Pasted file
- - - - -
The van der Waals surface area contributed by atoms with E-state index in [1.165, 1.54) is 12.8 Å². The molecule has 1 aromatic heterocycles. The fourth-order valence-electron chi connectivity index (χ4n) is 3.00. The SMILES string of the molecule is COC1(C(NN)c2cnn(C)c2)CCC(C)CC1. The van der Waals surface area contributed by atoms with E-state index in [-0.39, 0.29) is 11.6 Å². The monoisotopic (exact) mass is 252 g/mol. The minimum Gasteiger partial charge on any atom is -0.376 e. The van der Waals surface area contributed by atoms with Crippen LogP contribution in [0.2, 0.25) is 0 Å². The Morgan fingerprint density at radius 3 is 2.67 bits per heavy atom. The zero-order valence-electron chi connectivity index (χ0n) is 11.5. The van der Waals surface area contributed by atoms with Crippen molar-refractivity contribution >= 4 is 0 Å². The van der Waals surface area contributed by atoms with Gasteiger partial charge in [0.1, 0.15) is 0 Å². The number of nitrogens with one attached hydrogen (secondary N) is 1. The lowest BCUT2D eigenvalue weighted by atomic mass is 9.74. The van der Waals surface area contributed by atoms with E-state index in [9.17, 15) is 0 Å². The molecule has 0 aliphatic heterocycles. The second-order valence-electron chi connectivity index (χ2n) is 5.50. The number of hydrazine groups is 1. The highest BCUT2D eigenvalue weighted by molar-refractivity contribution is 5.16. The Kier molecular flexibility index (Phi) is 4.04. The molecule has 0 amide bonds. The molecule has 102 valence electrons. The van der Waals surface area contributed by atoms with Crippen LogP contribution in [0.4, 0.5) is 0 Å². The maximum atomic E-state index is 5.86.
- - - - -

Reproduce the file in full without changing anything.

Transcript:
The van der Waals surface area contributed by atoms with E-state index in [1.165, 1.54) is 12.8 Å². The molecule has 1 aromatic heterocycles. The fourth-order valence-electron chi connectivity index (χ4n) is 3.00. The SMILES string of the molecule is COC1(C(NN)c2cnn(C)c2)CCC(C)CC1. The van der Waals surface area contributed by atoms with E-state index in [-0.39, 0.29) is 11.6 Å². The monoisotopic (exact) mass is 252 g/mol. The minimum Gasteiger partial charge on any atom is -0.376 e. The van der Waals surface area contributed by atoms with Crippen LogP contribution in [0.2, 0.25) is 0 Å². The Morgan fingerprint density at radius 3 is 2.67 bits per heavy atom. The zero-order valence-electron chi connectivity index (χ0n) is 11.5. The van der Waals surface area contributed by atoms with Crippen molar-refractivity contribution >= 4 is 0 Å². The van der Waals surface area contributed by atoms with Gasteiger partial charge in [0.1, 0.15) is 0 Å². The number of nitrogens with one attached hydrogen (secondary N) is 1. The lowest BCUT2D eigenvalue weighted by atomic mass is 9.74. The van der Waals surface area contributed by atoms with E-state index in [9.17, 15) is 0 Å². The molecule has 0 aliphatic heterocycles. The second-order valence-electron chi connectivity index (χ2n) is 5.50. The number of hydrazine groups is 1. The highest BCUT2D eigenvalue weighted by molar-refractivity contribution is 5.16. The Kier molecular flexibility index (Phi) is 4.04. The molecule has 0 amide bonds. The molecule has 102 valence electrons. The van der Waals surface area contributed by atoms with Crippen LogP contribution in [0.4, 0.5) is 0 Å². The maximum atomic E-state index is 5.86.